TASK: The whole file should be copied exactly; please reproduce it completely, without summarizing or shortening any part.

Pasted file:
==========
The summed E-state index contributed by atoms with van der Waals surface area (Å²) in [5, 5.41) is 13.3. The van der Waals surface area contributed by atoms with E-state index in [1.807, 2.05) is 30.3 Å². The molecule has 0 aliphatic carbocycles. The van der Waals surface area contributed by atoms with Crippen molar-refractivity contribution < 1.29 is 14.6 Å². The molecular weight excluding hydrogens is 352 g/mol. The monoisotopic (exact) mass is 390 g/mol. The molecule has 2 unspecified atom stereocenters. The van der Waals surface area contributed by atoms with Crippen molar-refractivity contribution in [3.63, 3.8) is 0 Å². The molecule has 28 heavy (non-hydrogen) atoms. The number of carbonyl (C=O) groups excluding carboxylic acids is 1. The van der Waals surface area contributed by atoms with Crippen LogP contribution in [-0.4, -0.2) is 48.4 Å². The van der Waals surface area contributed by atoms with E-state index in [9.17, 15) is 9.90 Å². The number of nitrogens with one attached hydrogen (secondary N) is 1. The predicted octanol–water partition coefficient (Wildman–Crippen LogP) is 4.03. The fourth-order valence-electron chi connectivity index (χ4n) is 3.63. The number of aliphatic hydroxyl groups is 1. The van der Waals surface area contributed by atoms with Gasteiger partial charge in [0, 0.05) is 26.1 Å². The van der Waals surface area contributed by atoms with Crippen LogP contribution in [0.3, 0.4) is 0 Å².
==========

The summed E-state index contributed by atoms with van der Waals surface area (Å²) in [5, 5.41) is 13.3. The van der Waals surface area contributed by atoms with E-state index in [1.807, 2.05) is 30.3 Å². The molecule has 0 aliphatic carbocycles. The van der Waals surface area contributed by atoms with Crippen molar-refractivity contribution < 1.29 is 14.6 Å². The molecular weight excluding hydrogens is 352 g/mol. The monoisotopic (exact) mass is 390 g/mol. The molecule has 2 unspecified atom stereocenters. The van der Waals surface area contributed by atoms with Crippen molar-refractivity contribution in [3.63, 3.8) is 0 Å². The molecule has 28 heavy (non-hydrogen) atoms. The number of carbonyl (C=O) groups excluding carboxylic acids is 1. The van der Waals surface area contributed by atoms with Crippen LogP contribution in [-0.4, -0.2) is 48.4 Å². The van der Waals surface area contributed by atoms with E-state index in [9.17, 15) is 9.90 Å². The number of nitrogens with one attached hydrogen (secondary N) is 1. The predicted octanol–water partition coefficient (Wildman–Crippen LogP) is 4.03. The fourth-order valence-electron chi connectivity index (χ4n) is 3.63. The number of aliphatic hydroxyl groups is 1. The van der Waals surface area contributed by atoms with Gasteiger partial charge in [0, 0.05) is 26.1 Å². The van der Waals surface area contributed by atoms with Crippen LogP contribution in [0.3, 0.4) is 0 Å².